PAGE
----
Blame James Dean, Batman, Sam Barris or just plain good design but 49-51 Fords and Mercurys seem to have been gifted with a universal appeal few cars possess. When one gets turned into the quintessential lead sled like this 1951 Mercury, that appeal goes through the roof. The recipient of a comprehensive frame off restoration, this Merc features unbelievable paint and body work, a potent Ford V8 and a custom interior that most cars dream of having. With numerous awards including Koolest Kustom at Goodguys Ft. Worth, this ’51 easily navigates the line between awesome driver and crowd pleaser. If you’re in the market for a shoebox that delivers on every possible front, don’t miss out on this one.
When a car comes together as well as the Merc, it’s easy to take for granted just how much work went into the build. Starting out with an all original steel body, every piece was carefully crafted into the final product we have today. At the front, a nosed ’49 Mercury hood sits between a pair of ’49 Mercury fenders for a subtlety custom look. Up top, two and a half inches were removed from the roofline to create a sleeker profile. During the build, a new firewall, inner fenders, floor, rockers and rear quarters were also added to replace unusable original pieces. Once all those sheet metal modifications were blended and all panels were laser straight, the body was shot with an even coat of gloss black. The depth is unbelievable and all reflections are mirror like. Naturally, panel fitment is excellent as well with nearly perfect gaps all around.
In true hot-rodding tradition, the brightwork comes from a wide variety of cars. The front grille originally came off of a ’57 Buick and has been reworked to incorporate a 1949 Mercury centerpiece. Underneath that grille, three bumpers were used in the creation of the slick smoothed front bumper. At the corners, Buick headlights borrowed from a ’53 Skylark were frenched in for a modern look. Unlike many custom front ends, this one flows perfectly without making a fuss about how much work went into creating it. At the sides, Lincoln Zephyr push-button door openers replace the factory handles, offering the shaved look without losing functionality. Above the buttons, new tinted glass, rubber and window felt button up details many overlook. Under the rockers, decorative side pipes offers some nostalgic flair. Out back, the sloping trunk lid features a hand-painted white pinstripe framed by a pair of ’56 Packard taillights. To accommodate those taillights, the ends of the rear bumper were chopped approximately two inches on both sides. All modifications were obviously well-thought out and executed at the highest level possible.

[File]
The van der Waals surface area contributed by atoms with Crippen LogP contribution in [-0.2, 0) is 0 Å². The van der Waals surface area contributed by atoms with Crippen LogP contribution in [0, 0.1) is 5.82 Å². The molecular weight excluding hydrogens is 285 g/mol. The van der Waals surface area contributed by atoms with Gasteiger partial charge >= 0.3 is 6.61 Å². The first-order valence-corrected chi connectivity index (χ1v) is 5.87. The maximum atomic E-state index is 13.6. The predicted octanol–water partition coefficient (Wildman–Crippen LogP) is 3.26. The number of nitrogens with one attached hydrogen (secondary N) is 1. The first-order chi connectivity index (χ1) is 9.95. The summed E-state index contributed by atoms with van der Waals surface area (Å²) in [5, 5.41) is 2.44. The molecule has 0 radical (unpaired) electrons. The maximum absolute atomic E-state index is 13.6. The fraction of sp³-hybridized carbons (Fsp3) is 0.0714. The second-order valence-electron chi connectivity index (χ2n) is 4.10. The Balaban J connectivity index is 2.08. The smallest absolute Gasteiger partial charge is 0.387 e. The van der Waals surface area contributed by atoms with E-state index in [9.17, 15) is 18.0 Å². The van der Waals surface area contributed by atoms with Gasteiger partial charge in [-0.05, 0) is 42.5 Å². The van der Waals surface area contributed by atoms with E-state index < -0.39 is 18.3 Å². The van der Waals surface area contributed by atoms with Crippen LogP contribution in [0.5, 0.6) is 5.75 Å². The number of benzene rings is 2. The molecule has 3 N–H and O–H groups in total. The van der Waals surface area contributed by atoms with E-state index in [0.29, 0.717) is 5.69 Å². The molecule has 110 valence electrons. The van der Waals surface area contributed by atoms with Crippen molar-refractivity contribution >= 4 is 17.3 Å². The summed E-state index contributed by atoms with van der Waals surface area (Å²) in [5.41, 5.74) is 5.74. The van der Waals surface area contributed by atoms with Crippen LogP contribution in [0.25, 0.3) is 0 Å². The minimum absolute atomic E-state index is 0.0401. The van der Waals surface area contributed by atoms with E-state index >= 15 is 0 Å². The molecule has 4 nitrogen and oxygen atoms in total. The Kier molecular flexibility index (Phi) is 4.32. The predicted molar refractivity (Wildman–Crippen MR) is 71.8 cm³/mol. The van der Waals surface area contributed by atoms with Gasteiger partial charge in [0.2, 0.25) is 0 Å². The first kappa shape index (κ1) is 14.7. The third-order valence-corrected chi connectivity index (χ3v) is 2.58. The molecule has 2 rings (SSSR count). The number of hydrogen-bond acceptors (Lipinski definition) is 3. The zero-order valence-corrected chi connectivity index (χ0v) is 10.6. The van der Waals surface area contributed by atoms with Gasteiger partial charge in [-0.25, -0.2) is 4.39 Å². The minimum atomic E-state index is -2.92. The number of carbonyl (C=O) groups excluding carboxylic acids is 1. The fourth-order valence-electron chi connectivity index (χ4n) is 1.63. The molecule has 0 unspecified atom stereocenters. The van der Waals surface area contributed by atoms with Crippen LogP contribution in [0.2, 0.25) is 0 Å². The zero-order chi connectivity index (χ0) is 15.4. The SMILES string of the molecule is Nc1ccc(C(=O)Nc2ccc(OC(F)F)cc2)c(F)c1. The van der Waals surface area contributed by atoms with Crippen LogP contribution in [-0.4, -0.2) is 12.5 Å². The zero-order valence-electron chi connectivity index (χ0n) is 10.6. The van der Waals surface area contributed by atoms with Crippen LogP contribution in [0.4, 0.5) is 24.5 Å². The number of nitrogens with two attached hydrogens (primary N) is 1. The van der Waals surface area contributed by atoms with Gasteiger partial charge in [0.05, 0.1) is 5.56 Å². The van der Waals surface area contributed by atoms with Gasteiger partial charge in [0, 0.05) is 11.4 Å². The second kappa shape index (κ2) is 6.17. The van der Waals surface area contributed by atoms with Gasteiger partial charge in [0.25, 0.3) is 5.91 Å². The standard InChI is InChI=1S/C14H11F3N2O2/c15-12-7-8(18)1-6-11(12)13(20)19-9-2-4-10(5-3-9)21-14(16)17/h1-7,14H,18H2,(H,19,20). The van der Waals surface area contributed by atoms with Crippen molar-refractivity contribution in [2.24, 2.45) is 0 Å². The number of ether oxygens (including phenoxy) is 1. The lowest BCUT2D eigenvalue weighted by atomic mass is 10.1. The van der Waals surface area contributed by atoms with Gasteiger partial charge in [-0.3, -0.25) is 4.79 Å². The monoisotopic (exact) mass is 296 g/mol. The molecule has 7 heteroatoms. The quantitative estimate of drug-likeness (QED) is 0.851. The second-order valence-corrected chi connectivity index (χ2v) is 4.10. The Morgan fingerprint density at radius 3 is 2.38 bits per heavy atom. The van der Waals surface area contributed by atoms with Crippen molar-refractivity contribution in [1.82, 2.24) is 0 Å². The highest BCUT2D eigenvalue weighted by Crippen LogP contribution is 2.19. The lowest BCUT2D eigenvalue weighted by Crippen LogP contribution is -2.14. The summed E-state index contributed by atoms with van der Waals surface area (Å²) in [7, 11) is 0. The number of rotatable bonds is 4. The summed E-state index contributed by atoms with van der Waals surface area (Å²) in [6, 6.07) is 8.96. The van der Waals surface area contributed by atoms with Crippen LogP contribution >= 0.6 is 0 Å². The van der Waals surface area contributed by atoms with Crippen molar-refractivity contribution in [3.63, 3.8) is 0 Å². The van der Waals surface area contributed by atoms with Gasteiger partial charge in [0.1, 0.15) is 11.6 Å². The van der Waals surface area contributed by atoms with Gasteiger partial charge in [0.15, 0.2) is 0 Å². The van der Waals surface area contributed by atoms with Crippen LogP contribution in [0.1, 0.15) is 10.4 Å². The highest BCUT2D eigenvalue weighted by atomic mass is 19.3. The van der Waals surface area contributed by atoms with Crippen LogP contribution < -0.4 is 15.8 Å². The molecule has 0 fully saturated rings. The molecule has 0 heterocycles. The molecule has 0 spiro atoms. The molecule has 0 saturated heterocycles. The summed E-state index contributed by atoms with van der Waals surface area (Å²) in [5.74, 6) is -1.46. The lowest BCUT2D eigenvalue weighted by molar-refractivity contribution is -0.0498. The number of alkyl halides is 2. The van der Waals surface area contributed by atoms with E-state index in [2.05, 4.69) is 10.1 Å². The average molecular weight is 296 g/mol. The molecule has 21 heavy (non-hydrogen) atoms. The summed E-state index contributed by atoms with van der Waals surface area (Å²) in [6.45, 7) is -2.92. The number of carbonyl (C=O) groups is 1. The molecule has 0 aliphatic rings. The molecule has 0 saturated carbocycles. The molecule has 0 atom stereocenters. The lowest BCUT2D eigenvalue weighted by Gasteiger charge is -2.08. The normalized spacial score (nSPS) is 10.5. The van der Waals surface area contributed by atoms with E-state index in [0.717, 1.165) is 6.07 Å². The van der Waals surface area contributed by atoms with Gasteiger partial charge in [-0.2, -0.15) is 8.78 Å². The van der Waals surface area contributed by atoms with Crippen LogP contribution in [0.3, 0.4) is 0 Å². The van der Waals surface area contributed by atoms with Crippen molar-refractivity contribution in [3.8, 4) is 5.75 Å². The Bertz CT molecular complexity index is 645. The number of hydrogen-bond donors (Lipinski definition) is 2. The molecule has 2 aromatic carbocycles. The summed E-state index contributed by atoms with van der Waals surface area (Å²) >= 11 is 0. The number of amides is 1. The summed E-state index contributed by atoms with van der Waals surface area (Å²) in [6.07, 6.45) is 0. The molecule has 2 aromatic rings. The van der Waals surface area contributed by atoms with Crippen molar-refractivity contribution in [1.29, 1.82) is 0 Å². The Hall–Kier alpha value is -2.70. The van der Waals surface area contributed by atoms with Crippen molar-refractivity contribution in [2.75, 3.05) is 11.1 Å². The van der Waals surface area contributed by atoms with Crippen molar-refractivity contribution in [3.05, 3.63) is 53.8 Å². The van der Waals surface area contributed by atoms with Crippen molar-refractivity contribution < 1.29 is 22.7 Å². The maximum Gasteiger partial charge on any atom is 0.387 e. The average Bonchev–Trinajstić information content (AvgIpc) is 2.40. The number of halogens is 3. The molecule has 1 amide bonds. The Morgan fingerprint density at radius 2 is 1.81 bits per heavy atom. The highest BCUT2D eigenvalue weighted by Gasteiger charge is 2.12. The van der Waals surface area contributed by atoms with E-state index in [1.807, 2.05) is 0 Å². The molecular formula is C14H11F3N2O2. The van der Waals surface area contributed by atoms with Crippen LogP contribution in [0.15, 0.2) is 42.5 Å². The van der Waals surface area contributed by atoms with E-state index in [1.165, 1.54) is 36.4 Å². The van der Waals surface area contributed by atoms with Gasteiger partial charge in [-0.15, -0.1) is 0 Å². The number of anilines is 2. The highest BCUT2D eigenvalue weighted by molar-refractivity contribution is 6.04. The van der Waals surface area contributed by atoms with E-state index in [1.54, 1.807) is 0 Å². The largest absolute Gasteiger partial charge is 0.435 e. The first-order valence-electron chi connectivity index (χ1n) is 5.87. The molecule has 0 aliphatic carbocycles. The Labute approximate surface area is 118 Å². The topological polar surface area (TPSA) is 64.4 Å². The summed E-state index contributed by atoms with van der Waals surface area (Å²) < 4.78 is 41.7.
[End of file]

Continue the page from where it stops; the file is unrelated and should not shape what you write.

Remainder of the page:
Under the sleek hood, this sled remains Ford-powered thanks to a completely rebuilt 390cid V8. Under the trick dual scoop chrome air cleaner, a Demon 625 carburetor sends atomized fuel in a factory Ford intake that’s been powder coated silver. At the sides, cast iron heads are dressed with chrome Mercury valve covers. Below those valve covers, billet wire looms neatly route MSD spark plug wires from the distributor which is concealed under a Ford branded leather cover. At the front, a power coated water pump, chrome alternator, polished Sanden air conditioning compressor and fan all reside behind the five-core aluminum Griffin radiator. The engine breathes through cast iron exhaust manifolds that exhale into a true-dual exhaust system. Presentation is excellent with gobs of chrome right down to the bolts. Best of all, the 390 starts immediately, runs cool and gets a reported 15.5 miles per gallon at cruising speed.